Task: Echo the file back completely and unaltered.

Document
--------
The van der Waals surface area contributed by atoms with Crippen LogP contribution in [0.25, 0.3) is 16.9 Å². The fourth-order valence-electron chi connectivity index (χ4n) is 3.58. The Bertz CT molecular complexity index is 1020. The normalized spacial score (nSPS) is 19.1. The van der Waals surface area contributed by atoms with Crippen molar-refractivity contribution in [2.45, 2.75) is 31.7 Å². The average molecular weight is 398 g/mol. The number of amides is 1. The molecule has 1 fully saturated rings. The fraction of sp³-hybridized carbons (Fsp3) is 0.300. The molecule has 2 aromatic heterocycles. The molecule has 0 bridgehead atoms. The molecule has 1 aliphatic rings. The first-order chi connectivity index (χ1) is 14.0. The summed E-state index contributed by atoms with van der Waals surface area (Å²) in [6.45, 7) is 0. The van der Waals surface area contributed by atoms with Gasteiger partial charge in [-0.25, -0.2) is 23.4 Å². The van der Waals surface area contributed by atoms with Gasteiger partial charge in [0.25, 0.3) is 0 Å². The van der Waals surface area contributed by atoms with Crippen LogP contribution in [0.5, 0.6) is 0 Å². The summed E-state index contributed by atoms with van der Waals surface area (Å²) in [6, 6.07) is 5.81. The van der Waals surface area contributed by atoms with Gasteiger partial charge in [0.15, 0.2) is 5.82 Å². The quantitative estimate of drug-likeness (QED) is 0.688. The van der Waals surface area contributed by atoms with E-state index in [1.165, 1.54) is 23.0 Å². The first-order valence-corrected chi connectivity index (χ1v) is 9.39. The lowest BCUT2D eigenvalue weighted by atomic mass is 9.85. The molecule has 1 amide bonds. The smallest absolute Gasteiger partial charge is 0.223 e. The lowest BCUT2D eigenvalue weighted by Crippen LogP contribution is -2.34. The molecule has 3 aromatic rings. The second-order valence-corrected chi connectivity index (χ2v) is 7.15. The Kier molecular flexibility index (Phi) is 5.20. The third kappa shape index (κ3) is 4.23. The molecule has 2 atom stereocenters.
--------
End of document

The van der Waals surface area contributed by atoms with Crippen LogP contribution in [0.25, 0.3) is 16.9 Å². The fourth-order valence-electron chi connectivity index (χ4n) is 3.58. The Bertz CT molecular complexity index is 1020. The normalized spacial score (nSPS) is 19.1. The van der Waals surface area contributed by atoms with Crippen molar-refractivity contribution in [2.45, 2.75) is 31.7 Å². The average molecular weight is 398 g/mol. The number of amides is 1. The molecule has 1 fully saturated rings. The fraction of sp³-hybridized carbons (Fsp3) is 0.300. The molecule has 2 aromatic heterocycles. The molecule has 0 bridgehead atoms. The molecule has 1 aliphatic rings. The first-order chi connectivity index (χ1) is 14.0. The summed E-state index contributed by atoms with van der Waals surface area (Å²) in [6.45, 7) is 0. The van der Waals surface area contributed by atoms with Gasteiger partial charge in [-0.25, -0.2) is 23.4 Å². The van der Waals surface area contributed by atoms with Gasteiger partial charge in [0.25, 0.3) is 0 Å². The van der Waals surface area contributed by atoms with Crippen LogP contribution in [0.5, 0.6) is 0 Å². The summed E-state index contributed by atoms with van der Waals surface area (Å²) in [6, 6.07) is 5.81. The van der Waals surface area contributed by atoms with Gasteiger partial charge in [0.15, 0.2) is 5.82 Å². The quantitative estimate of drug-likeness (QED) is 0.688. The van der Waals surface area contributed by atoms with E-state index in [1.165, 1.54) is 23.0 Å². The first-order valence-corrected chi connectivity index (χ1v) is 9.39. The lowest BCUT2D eigenvalue weighted by atomic mass is 9.85. The molecule has 1 amide bonds. The smallest absolute Gasteiger partial charge is 0.223 e. The lowest BCUT2D eigenvalue weighted by Crippen LogP contribution is -2.34. The molecule has 3 aromatic rings. The second-order valence-corrected chi connectivity index (χ2v) is 7.15. The Kier molecular flexibility index (Phi) is 5.20. The third kappa shape index (κ3) is 4.23. The molecule has 2 atom stereocenters.